Scheduling of the rollout was carefully cantilevered around the plans of the dynamo director-choreographer Susan Stroman. “Stro’s schedule is the single biggest factor in skedding all of this,” Frankel adds. “If it takes longer and costs a little more, that’s OK with us. We’re committed, and Mel and Stro are committed, to maintaining the quality of these productions.”

Capitalization was not a problem: “I get calls constantly about the upcoming productions,” says Steven Baruch. “The initial investors are aboard, but some of the international productions will involve co-producers.”

The Australian production, for example, will be a co-prod with SEL and Gordon Frost. It is skedded to open in February 2004 at the Princess Theater in Melbourne and move to Sydney a year later. In Toronto, David Mirvish will be a partner and the Pantages is the likely venue, although details are still being worked out.

Mirvish himself lobbied the “Producers” producers for a sit-down company, convincing them that 11 weeks in a city that continues to host long-running, high-grossing companies of “Mamma Mia!” and “The Lion King” was insufficient.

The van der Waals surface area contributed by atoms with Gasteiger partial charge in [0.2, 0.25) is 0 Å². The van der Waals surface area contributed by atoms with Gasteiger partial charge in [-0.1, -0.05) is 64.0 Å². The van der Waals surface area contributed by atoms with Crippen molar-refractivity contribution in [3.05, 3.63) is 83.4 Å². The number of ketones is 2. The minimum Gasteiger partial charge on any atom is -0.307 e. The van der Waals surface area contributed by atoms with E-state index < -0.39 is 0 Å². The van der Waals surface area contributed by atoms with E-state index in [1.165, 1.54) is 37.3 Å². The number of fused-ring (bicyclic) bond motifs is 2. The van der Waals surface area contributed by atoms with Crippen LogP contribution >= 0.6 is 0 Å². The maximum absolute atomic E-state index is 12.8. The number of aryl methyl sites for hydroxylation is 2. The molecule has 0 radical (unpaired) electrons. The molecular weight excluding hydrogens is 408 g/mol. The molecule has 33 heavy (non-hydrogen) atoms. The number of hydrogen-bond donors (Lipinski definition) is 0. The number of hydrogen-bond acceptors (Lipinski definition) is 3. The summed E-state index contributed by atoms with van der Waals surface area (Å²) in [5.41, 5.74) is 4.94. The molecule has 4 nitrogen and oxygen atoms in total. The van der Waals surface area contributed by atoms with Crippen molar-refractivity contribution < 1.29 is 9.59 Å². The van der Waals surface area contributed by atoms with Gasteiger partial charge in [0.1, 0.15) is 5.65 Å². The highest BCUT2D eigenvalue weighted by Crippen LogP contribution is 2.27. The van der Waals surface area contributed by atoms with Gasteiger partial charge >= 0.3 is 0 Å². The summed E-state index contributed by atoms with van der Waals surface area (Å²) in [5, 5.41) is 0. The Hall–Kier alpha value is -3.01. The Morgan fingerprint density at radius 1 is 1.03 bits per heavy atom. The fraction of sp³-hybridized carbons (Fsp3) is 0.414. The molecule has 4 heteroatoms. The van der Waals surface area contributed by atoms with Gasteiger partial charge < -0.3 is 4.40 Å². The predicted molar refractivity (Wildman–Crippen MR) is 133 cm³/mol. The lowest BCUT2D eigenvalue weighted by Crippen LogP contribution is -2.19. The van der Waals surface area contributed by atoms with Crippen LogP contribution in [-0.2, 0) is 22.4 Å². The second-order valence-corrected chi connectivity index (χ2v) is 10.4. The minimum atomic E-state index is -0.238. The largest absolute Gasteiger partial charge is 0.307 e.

London, of course, has become a delicate subject since Henry Goodman, a much-revered British actor, was axed from the Broadway company.

“Henry Goodman is a great actor with a great following, and we’re probably going to have to pay the piper in the press,” Landesman admits. (Indeed, Goodman himself was griping about the incident in the London press last week.) “All we can do is have a great show. The audiences will decide.”

Landesman says they’ll seek to hire British stars for the London production, both for cost reasons and because “there are a lot of great British performers who could fill these roles.” (It also has been reported that original Broadway stars Nathan Lane and Matthew Broderick will take up their roles in London for six months starting early next year.)